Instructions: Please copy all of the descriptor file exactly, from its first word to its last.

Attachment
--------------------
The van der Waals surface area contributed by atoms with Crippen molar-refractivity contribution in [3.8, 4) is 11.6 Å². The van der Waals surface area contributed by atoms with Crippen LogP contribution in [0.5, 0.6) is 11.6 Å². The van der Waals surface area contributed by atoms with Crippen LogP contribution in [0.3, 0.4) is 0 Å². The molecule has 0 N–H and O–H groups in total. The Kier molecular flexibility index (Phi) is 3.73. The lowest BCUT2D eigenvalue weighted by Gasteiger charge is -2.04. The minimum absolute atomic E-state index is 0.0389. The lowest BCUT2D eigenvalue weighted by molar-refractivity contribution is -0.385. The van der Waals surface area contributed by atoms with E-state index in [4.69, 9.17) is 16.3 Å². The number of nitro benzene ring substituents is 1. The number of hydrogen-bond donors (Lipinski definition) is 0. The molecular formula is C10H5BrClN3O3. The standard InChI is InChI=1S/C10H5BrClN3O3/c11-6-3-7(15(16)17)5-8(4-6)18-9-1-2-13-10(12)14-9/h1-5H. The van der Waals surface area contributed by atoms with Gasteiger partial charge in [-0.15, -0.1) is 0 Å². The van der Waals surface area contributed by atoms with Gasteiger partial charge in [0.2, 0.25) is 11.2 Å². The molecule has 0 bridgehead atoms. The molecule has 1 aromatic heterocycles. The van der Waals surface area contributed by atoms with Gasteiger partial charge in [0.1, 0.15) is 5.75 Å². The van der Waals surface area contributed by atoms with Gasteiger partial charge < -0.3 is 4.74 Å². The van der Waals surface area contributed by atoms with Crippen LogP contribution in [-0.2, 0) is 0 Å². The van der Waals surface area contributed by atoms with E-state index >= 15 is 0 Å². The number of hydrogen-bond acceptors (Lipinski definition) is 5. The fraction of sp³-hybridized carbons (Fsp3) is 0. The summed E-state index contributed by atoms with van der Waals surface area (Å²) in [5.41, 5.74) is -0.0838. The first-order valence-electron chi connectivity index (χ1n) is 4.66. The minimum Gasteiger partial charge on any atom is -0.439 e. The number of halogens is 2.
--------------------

The van der Waals surface area contributed by atoms with Crippen molar-refractivity contribution in [3.8, 4) is 11.6 Å². The van der Waals surface area contributed by atoms with Crippen LogP contribution in [0.5, 0.6) is 11.6 Å². The van der Waals surface area contributed by atoms with Crippen LogP contribution in [0.3, 0.4) is 0 Å². The molecule has 0 N–H and O–H groups in total. The Kier molecular flexibility index (Phi) is 3.73. The lowest BCUT2D eigenvalue weighted by Gasteiger charge is -2.04. The minimum absolute atomic E-state index is 0.0389. The lowest BCUT2D eigenvalue weighted by molar-refractivity contribution is -0.385. The van der Waals surface area contributed by atoms with E-state index in [4.69, 9.17) is 16.3 Å². The number of nitro benzene ring substituents is 1. The number of hydrogen-bond donors (Lipinski definition) is 0. The molecular formula is C10H5BrClN3O3. The standard InChI is InChI=1S/C10H5BrClN3O3/c11-6-3-7(15(16)17)5-8(4-6)18-9-1-2-13-10(12)14-9/h1-5H. The van der Waals surface area contributed by atoms with Gasteiger partial charge in [-0.15, -0.1) is 0 Å². The van der Waals surface area contributed by atoms with Gasteiger partial charge in [0.2, 0.25) is 11.2 Å². The molecule has 0 bridgehead atoms. The molecule has 1 aromatic heterocycles. The van der Waals surface area contributed by atoms with Gasteiger partial charge in [0.1, 0.15) is 5.75 Å². The van der Waals surface area contributed by atoms with Gasteiger partial charge < -0.3 is 4.74 Å². The van der Waals surface area contributed by atoms with Crippen LogP contribution in [-0.2, 0) is 0 Å². The van der Waals surface area contributed by atoms with E-state index >= 15 is 0 Å². The number of hydrogen-bond acceptors (Lipinski definition) is 5. The fraction of sp³-hybridized carbons (Fsp3) is 0. The summed E-state index contributed by atoms with van der Waals surface area (Å²) in [5.41, 5.74) is -0.0838. The first-order valence-electron chi connectivity index (χ1n) is 4.66. The minimum Gasteiger partial charge on any atom is -0.439 e. The number of halogens is 2.